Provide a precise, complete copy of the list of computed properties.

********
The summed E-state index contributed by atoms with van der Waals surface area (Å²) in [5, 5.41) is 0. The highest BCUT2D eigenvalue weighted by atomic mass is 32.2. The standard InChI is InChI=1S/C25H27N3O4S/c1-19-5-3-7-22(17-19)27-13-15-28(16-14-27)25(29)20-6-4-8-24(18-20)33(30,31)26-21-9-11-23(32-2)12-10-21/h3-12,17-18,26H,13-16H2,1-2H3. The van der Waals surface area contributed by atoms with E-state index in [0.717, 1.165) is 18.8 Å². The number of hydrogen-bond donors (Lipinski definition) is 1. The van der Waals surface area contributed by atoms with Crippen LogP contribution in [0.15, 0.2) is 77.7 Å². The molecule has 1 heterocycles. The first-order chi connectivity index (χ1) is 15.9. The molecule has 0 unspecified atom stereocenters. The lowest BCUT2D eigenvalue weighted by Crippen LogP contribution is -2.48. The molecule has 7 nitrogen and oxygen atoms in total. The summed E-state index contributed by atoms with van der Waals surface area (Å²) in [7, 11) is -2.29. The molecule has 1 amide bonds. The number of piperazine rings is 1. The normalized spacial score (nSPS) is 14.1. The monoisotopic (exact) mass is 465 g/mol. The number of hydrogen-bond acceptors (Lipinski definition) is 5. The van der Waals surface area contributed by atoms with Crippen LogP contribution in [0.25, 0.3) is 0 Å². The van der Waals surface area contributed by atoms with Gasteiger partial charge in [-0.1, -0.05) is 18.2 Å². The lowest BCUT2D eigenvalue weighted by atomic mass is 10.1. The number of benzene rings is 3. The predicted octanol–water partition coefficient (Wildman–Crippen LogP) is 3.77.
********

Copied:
The summed E-state index contributed by atoms with van der Waals surface area (Å²) in [5, 5.41) is 0. The highest BCUT2D eigenvalue weighted by atomic mass is 32.2. The standard InChI is InChI=1S/C25H27N3O4S/c1-19-5-3-7-22(17-19)27-13-15-28(16-14-27)25(29)20-6-4-8-24(18-20)33(30,31)26-21-9-11-23(32-2)12-10-21/h3-12,17-18,26H,13-16H2,1-2H3. The van der Waals surface area contributed by atoms with E-state index in [0.717, 1.165) is 18.8 Å². The number of hydrogen-bond donors (Lipinski definition) is 1. The van der Waals surface area contributed by atoms with Crippen LogP contribution in [0.15, 0.2) is 77.7 Å². The molecule has 1 heterocycles. The first-order chi connectivity index (χ1) is 15.9. The molecule has 0 unspecified atom stereocenters. The lowest BCUT2D eigenvalue weighted by Crippen LogP contribution is -2.48. The molecule has 7 nitrogen and oxygen atoms in total. The summed E-state index contributed by atoms with van der Waals surface area (Å²) in [7, 11) is -2.29. The molecule has 1 amide bonds. The number of piperazine rings is 1. The normalized spacial score (nSPS) is 14.1. The monoisotopic (exact) mass is 465 g/mol. The number of hydrogen-bond acceptors (Lipinski definition) is 5. The van der Waals surface area contributed by atoms with Crippen LogP contribution in [0.25, 0.3) is 0 Å². The van der Waals surface area contributed by atoms with Gasteiger partial charge in [-0.1, -0.05) is 18.2 Å². The lowest BCUT2D eigenvalue weighted by atomic mass is 10.1. The number of benzene rings is 3. The predicted octanol–water partition coefficient (Wildman–Crippen LogP) is 3.77.